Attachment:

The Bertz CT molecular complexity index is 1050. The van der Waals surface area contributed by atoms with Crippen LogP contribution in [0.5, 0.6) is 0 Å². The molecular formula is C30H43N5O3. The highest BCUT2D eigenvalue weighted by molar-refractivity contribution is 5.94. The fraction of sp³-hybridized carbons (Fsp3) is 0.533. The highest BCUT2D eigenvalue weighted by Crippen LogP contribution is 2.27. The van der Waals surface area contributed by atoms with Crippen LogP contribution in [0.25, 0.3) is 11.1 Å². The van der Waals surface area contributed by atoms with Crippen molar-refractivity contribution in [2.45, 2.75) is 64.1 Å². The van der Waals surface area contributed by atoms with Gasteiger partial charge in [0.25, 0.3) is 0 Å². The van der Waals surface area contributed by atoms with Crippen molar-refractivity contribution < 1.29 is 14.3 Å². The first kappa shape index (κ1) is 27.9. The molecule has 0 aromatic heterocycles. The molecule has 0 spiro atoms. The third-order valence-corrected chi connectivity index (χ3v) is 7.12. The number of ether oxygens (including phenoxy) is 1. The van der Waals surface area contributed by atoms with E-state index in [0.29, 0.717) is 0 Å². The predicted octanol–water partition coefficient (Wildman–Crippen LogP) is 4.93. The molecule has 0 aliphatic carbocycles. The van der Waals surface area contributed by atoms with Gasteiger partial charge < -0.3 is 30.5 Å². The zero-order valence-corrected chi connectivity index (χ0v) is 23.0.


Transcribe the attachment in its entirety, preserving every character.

The Bertz CT molecular complexity index is 1050. The van der Waals surface area contributed by atoms with Crippen LogP contribution in [0.5, 0.6) is 0 Å². The molecular formula is C30H43N5O3. The highest BCUT2D eigenvalue weighted by molar-refractivity contribution is 5.94. The fraction of sp³-hybridized carbons (Fsp3) is 0.533. The highest BCUT2D eigenvalue weighted by Crippen LogP contribution is 2.27. The van der Waals surface area contributed by atoms with Crippen LogP contribution in [0.25, 0.3) is 11.1 Å². The van der Waals surface area contributed by atoms with Crippen molar-refractivity contribution in [2.45, 2.75) is 64.1 Å². The van der Waals surface area contributed by atoms with Gasteiger partial charge in [0.25, 0.3) is 0 Å². The van der Waals surface area contributed by atoms with Crippen molar-refractivity contribution < 1.29 is 14.3 Å². The first kappa shape index (κ1) is 27.9. The molecule has 0 aromatic heterocycles. The molecule has 0 spiro atoms. The third-order valence-corrected chi connectivity index (χ3v) is 7.12. The number of ether oxygens (including phenoxy) is 1. The van der Waals surface area contributed by atoms with E-state index in [0.29, 0.717) is 0 Å². The predicted octanol–water partition coefficient (Wildman–Crippen LogP) is 4.93. The molecule has 0 aliphatic carbocycles. The van der Waals surface area contributed by atoms with Gasteiger partial charge < -0.3 is 30.5 Å². The zero-order valence-corrected chi connectivity index (χ0v) is 23.0.